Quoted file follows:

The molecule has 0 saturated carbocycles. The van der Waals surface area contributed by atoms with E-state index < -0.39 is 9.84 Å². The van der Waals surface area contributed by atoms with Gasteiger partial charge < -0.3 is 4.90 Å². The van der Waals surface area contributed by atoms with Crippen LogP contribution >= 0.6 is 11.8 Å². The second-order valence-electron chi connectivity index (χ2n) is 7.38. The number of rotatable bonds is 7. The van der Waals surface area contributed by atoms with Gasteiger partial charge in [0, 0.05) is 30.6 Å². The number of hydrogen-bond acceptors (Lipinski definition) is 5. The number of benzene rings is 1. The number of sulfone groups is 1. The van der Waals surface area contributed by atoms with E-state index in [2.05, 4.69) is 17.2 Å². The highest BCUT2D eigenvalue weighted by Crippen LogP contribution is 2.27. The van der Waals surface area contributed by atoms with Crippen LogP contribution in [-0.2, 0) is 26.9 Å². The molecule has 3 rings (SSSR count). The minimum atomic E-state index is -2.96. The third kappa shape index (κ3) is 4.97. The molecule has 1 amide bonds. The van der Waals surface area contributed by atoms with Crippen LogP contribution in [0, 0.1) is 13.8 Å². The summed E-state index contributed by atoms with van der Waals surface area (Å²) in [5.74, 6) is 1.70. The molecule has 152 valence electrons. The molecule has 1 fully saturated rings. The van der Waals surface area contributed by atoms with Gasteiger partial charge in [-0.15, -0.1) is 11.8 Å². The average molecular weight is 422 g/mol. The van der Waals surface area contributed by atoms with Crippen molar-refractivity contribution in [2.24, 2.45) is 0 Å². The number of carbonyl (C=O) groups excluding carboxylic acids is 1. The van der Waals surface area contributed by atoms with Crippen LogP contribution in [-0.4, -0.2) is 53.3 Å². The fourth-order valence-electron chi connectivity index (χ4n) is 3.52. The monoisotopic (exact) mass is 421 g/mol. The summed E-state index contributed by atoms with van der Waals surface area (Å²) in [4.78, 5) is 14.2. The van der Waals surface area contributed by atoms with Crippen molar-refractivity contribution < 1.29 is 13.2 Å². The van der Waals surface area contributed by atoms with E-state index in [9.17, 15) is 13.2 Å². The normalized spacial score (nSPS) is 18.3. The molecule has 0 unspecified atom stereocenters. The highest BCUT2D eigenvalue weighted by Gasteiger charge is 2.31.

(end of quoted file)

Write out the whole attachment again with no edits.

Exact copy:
The molecule has 0 saturated carbocycles. The van der Waals surface area contributed by atoms with E-state index < -0.39 is 9.84 Å². The van der Waals surface area contributed by atoms with Gasteiger partial charge < -0.3 is 4.90 Å². The van der Waals surface area contributed by atoms with Crippen LogP contribution >= 0.6 is 11.8 Å². The second-order valence-electron chi connectivity index (χ2n) is 7.38. The number of rotatable bonds is 7. The van der Waals surface area contributed by atoms with Gasteiger partial charge in [0, 0.05) is 30.6 Å². The number of hydrogen-bond acceptors (Lipinski definition) is 5. The number of benzene rings is 1. The number of sulfone groups is 1. The van der Waals surface area contributed by atoms with E-state index in [2.05, 4.69) is 17.2 Å². The highest BCUT2D eigenvalue weighted by Crippen LogP contribution is 2.27. The van der Waals surface area contributed by atoms with Crippen LogP contribution in [-0.2, 0) is 26.9 Å². The molecule has 3 rings (SSSR count). The minimum atomic E-state index is -2.96. The third kappa shape index (κ3) is 4.97. The molecule has 1 amide bonds. The van der Waals surface area contributed by atoms with Crippen LogP contribution in [0, 0.1) is 13.8 Å². The summed E-state index contributed by atoms with van der Waals surface area (Å²) in [5.74, 6) is 1.70. The molecule has 152 valence electrons. The molecule has 1 fully saturated rings. The van der Waals surface area contributed by atoms with Gasteiger partial charge in [-0.15, -0.1) is 11.8 Å². The average molecular weight is 422 g/mol. The van der Waals surface area contributed by atoms with Crippen molar-refractivity contribution in [2.24, 2.45) is 0 Å². The number of carbonyl (C=O) groups excluding carboxylic acids is 1. The van der Waals surface area contributed by atoms with Crippen LogP contribution in [-0.4, -0.2) is 53.3 Å². The fourth-order valence-electron chi connectivity index (χ4n) is 3.52. The monoisotopic (exact) mass is 421 g/mol. The summed E-state index contributed by atoms with van der Waals surface area (Å²) in [4.78, 5) is 14.2. The van der Waals surface area contributed by atoms with Crippen molar-refractivity contribution < 1.29 is 13.2 Å². The van der Waals surface area contributed by atoms with E-state index in [9.17, 15) is 13.2 Å². The normalized spacial score (nSPS) is 18.3. The molecule has 0 unspecified atom stereocenters. The highest BCUT2D eigenvalue weighted by Gasteiger charge is 2.31.